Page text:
I’m just a fish who didn’t know he was in water.

Can I use spring bottled water for a 1 gallon tank for 3 glofish?
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Most fish move by alternately contracting paired sets of muscles on either side of the backbone. These contractions form S-shaped curves that move down the body. As each curve reaches the back fin, backward force is applied to the water, and in conjunction with the fins, moves the fish forward. The fish's fins function like an airplane's flaps. Fins also increase the tail's surface area, increasing speed. The streamlined body of the fish decreases the amount of friction from the water. Since body tissue is denser than water, fish must compensate for the difference or they will sink. Many bony fish have an internal organ called a that adjusts their buoyancy through manipulation of gases.
Fish gasping for air at the water surface could be a sign of nitrite poisoning.
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Killifish are not usually big eaters. But in warmer waters, at temperatures projected for the future by climate scientists, their metabolism — and their appetites — go up, which is not a good thing if there are toxins in their food. 1 teaspoon of salt per 300 Gallons of water can help the fish to cope with nitrite toxins.
Photo provided by Flickr/ Protecting the Fish: Partnership Works to Keep Water in Critical Streams
Photo provided by FlickrFreshwater Aquarium Fish - Practical Fishkeeping Magazine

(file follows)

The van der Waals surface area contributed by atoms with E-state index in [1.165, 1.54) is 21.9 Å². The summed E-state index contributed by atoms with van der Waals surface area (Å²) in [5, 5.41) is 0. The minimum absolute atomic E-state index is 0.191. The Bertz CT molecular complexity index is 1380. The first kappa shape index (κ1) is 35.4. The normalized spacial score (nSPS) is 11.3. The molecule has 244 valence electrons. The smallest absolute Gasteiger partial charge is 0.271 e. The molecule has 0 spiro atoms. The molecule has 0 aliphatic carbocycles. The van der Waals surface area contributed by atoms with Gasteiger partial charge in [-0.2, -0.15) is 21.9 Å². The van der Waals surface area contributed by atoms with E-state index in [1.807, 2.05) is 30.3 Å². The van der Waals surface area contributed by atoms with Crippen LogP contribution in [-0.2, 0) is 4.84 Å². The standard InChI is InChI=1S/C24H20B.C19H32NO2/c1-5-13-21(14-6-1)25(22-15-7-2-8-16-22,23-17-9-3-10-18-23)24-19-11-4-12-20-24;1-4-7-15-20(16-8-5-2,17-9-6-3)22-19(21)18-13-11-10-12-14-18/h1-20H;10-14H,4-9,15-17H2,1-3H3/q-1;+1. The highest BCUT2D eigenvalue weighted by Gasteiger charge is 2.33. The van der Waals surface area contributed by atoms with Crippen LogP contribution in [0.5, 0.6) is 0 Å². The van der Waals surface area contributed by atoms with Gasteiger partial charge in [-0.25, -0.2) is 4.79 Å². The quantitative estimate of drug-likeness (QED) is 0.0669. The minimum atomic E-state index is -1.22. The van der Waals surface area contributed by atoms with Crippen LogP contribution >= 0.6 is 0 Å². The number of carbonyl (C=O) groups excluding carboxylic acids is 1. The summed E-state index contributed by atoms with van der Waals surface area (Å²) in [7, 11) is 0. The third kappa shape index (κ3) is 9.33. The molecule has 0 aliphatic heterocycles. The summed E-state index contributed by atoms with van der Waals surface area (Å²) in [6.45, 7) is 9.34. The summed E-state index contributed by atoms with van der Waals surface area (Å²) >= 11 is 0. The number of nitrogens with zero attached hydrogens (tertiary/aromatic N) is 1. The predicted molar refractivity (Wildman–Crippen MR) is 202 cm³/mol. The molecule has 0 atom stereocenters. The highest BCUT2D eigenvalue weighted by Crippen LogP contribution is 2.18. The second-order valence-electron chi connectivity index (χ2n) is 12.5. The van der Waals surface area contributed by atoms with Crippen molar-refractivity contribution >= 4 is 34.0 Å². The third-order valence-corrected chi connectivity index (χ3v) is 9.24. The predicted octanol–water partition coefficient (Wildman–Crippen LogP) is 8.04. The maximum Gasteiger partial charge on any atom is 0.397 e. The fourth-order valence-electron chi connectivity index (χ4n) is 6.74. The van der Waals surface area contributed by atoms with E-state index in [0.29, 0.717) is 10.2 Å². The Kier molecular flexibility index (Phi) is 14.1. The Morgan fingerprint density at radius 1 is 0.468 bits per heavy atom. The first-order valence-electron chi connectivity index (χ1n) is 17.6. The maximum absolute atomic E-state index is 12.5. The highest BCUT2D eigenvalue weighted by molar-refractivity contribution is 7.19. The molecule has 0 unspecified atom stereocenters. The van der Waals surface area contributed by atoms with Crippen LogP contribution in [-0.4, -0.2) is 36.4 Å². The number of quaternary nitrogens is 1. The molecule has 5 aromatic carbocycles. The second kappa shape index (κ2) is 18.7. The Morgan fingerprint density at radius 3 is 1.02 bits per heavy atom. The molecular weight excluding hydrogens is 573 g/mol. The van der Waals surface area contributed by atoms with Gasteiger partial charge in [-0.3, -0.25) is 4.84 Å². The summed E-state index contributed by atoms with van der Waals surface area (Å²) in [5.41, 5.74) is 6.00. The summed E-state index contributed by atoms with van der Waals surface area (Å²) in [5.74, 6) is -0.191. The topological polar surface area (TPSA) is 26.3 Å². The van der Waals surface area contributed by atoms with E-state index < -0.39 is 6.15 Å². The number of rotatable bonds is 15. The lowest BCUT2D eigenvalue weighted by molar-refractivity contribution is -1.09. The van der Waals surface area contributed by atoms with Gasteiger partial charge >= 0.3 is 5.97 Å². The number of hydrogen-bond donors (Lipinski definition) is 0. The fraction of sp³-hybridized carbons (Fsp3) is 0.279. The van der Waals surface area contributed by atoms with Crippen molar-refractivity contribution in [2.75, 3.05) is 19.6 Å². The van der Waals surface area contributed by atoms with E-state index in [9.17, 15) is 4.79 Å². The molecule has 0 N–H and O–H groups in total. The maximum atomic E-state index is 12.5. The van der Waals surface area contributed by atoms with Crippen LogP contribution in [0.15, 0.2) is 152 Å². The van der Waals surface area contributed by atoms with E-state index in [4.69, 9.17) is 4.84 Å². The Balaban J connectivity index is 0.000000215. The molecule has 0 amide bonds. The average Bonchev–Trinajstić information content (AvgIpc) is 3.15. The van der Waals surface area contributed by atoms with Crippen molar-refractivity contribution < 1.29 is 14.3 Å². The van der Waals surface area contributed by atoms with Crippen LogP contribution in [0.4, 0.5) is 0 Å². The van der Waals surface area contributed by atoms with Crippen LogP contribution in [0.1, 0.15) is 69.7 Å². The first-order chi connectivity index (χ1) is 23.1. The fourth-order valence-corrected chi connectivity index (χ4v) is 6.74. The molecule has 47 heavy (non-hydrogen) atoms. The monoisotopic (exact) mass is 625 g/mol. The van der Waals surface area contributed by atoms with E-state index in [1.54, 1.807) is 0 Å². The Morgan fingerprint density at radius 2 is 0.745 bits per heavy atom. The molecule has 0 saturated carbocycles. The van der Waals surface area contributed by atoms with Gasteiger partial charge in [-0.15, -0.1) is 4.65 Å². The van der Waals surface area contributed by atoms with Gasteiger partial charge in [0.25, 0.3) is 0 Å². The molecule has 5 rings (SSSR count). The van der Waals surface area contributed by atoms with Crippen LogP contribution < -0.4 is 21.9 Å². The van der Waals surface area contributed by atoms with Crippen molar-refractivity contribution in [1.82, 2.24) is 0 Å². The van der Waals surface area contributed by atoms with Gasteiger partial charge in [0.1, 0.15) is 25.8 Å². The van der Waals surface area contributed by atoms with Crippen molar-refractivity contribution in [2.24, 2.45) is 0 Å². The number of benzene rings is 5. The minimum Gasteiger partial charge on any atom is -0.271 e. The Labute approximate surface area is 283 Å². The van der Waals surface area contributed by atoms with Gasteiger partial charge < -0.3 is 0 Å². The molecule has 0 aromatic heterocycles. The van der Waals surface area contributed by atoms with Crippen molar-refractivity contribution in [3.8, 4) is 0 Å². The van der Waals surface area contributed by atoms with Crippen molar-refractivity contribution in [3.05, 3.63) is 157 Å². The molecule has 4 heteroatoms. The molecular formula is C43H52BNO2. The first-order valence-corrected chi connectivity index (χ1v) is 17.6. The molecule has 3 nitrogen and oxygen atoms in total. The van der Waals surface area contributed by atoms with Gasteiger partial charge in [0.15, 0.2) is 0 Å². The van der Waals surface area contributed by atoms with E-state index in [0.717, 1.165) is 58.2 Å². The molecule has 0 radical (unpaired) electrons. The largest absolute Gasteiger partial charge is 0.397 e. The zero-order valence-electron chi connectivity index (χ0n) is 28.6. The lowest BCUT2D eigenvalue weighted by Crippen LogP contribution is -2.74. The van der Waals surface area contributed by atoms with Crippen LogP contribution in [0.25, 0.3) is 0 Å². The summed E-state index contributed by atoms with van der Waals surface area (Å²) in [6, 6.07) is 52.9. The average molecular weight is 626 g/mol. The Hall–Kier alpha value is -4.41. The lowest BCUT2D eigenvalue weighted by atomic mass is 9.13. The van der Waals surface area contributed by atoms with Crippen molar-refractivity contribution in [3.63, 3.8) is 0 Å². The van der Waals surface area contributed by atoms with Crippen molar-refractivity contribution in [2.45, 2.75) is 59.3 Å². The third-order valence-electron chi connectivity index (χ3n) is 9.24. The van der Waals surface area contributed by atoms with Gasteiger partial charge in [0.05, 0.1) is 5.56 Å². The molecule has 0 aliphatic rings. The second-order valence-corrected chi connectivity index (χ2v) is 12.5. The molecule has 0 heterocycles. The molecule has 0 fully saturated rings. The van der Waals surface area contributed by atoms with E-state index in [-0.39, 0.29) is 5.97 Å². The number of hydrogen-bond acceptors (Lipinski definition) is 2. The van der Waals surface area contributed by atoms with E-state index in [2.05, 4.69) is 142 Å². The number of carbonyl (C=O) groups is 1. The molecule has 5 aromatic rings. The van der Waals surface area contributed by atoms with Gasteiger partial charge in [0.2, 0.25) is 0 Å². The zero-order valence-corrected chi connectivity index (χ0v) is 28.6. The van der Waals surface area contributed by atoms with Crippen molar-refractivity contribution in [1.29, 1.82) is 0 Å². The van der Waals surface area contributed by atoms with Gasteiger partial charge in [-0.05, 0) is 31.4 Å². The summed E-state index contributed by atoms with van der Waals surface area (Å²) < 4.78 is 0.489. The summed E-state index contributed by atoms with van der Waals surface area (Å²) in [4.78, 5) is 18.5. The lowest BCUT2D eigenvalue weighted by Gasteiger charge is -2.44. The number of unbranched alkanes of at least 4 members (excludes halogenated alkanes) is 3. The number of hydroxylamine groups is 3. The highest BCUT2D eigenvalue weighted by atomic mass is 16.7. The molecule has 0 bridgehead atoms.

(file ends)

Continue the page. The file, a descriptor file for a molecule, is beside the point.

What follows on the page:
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The easiest and most obvious - and usually the cheapest - is to usetap water. Tap water is available to almost anyone keeping anaquarium, and is almost always going to be fine for yourfish. However, you do need to be aware that if your tap water is froma municipal water supply, or if you have a holding tank for your watersupply, you probably have chlorinated water, and you will need to usea to make the water safe for your aquarium, depending onwhich compound is used in your water system. or water purchased from a pet store isanother option. RO and DI are two methods of purifying water. Thisremoves the impurities and any particulate that could be in the water,or neutralizes the pH by eliminating the various ions that could befloating in the water. While this gives you very pure water, thiswater is potentially dangerous for your aquarium. With all theimpurities removed from the water, the water's ability to maintain itschemical properties are compromised. This presents a risk that thewater could make sudden and dramatic changes in , alkalinity, and hardness when exposed to anykind of chemical - even the aquarium equipment. It is important toknow how to balance this water appropriately if you get it to makesure it will stay stable. In addition, RO or DI water will have most,if not all, of the trace elements necessary for your fish and plantsto remain healthy removed, further prosing a risk to your fish. It isimportant to get the correct supplements for your fish or plants, andknow how to add them to the water and how to test that you have thecorrect concentrations. Though RO or DI water can be very useful toadvanced aquariists with the experience and knowledge of the waterconditions they are trying to duplicate and how to duplicate them andtest that the water is still safe, I would not recommend RO or DIwater to a beginning fish keeper.Water from another aquarium is another possibility. This cansometimes be helpful when setting up a new tank, but it has manydrawbacks. If you do not know the history of the tank and what thewater conditions really are in this tank, this can pose a risk ofdisease or chemical toxicity to your fish. This is especially true ofwater from tanks in pet stores where rapid turn-over of fish canintroduce a disease into the water with no opportunity for the storeemployees to detect the disease. Additionally, the benefits thatpresents to the cycling process are minimal. Between the risks of thisbehavior and the minimal benefits, this is not recommended. Theexception to this is when moving a used tank, where taking as much ofthe water from that tank as possible dramatically helps the biologicalfilter get restarted, if the filter was live and operational beforemoving the used tank.Some people are interested in using rain water for theiraquaria. In this case, you need to consider the condition of the airand the condition that leaves the rain water in. Tap water has beenfiltered through soil and then processed to insure that it ispotable. Rainwater can carry pollutants which it has washed out of theair, as well as possible contaminants from tubing, gutters, piping,roofs, and other surfaces it has flowed through or over before gettingto your collection point - as well as risks of contamination in thecollection apparatus. Rainwater is also almost always lacking innecessary trace elements to keep the fish healthy, as well as thosenecessary to help the water maintain chemical balance.